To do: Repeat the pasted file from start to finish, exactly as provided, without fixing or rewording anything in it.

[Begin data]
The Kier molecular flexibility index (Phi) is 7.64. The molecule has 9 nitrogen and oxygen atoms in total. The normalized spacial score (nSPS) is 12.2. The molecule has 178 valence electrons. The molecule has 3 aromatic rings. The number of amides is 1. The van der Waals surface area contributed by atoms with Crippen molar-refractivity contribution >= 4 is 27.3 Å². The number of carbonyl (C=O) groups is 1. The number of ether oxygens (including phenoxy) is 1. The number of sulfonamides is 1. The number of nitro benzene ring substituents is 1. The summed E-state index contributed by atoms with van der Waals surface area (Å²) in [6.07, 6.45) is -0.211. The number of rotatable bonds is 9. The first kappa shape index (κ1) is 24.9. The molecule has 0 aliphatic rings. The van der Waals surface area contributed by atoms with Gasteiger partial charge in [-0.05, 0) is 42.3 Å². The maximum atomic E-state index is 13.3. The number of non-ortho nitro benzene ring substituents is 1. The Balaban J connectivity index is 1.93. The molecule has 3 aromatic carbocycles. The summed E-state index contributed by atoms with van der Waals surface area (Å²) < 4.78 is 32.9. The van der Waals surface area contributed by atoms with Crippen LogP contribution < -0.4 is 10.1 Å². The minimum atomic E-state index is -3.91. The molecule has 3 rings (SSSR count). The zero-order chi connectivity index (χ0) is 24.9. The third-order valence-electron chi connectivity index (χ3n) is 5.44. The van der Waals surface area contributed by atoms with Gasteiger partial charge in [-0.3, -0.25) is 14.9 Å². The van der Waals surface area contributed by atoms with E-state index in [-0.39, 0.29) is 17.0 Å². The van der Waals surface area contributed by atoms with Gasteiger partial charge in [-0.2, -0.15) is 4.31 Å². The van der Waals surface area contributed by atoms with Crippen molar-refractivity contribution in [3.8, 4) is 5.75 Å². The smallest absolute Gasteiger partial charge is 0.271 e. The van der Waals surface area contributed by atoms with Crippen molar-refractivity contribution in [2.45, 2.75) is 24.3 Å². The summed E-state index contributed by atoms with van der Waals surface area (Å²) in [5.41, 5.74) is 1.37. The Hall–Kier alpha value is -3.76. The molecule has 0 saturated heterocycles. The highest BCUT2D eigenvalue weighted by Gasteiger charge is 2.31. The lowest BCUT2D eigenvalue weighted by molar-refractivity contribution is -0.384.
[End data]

The Kier molecular flexibility index (Phi) is 7.64. The molecule has 9 nitrogen and oxygen atoms in total. The normalized spacial score (nSPS) is 12.2. The molecule has 178 valence electrons. The molecule has 3 aromatic rings. The number of amides is 1. The van der Waals surface area contributed by atoms with Crippen molar-refractivity contribution >= 4 is 27.3 Å². The number of carbonyl (C=O) groups is 1. The number of ether oxygens (including phenoxy) is 1. The number of sulfonamides is 1. The number of nitro benzene ring substituents is 1. The summed E-state index contributed by atoms with van der Waals surface area (Å²) in [6.07, 6.45) is -0.211. The number of rotatable bonds is 9. The first kappa shape index (κ1) is 24.9. The molecule has 0 aliphatic rings. The van der Waals surface area contributed by atoms with Gasteiger partial charge in [-0.05, 0) is 42.3 Å². The maximum atomic E-state index is 13.3. The number of non-ortho nitro benzene ring substituents is 1. The Balaban J connectivity index is 1.93. The molecule has 3 aromatic carbocycles. The summed E-state index contributed by atoms with van der Waals surface area (Å²) < 4.78 is 32.9. The van der Waals surface area contributed by atoms with Crippen LogP contribution < -0.4 is 10.1 Å². The minimum atomic E-state index is -3.91. The molecule has 3 rings (SSSR count). The zero-order chi connectivity index (χ0) is 24.9. The third-order valence-electron chi connectivity index (χ3n) is 5.44. The van der Waals surface area contributed by atoms with Gasteiger partial charge in [-0.3, -0.25) is 14.9 Å². The van der Waals surface area contributed by atoms with E-state index in [-0.39, 0.29) is 17.0 Å². The van der Waals surface area contributed by atoms with Gasteiger partial charge in [-0.2, -0.15) is 4.31 Å². The van der Waals surface area contributed by atoms with Crippen molar-refractivity contribution in [3.8, 4) is 5.75 Å². The smallest absolute Gasteiger partial charge is 0.271 e. The van der Waals surface area contributed by atoms with Crippen molar-refractivity contribution in [2.45, 2.75) is 24.3 Å². The summed E-state index contributed by atoms with van der Waals surface area (Å²) in [5.41, 5.74) is 1.37. The Hall–Kier alpha value is -3.76. The molecule has 0 saturated heterocycles. The highest BCUT2D eigenvalue weighted by Gasteiger charge is 2.31. The lowest BCUT2D eigenvalue weighted by molar-refractivity contribution is -0.384.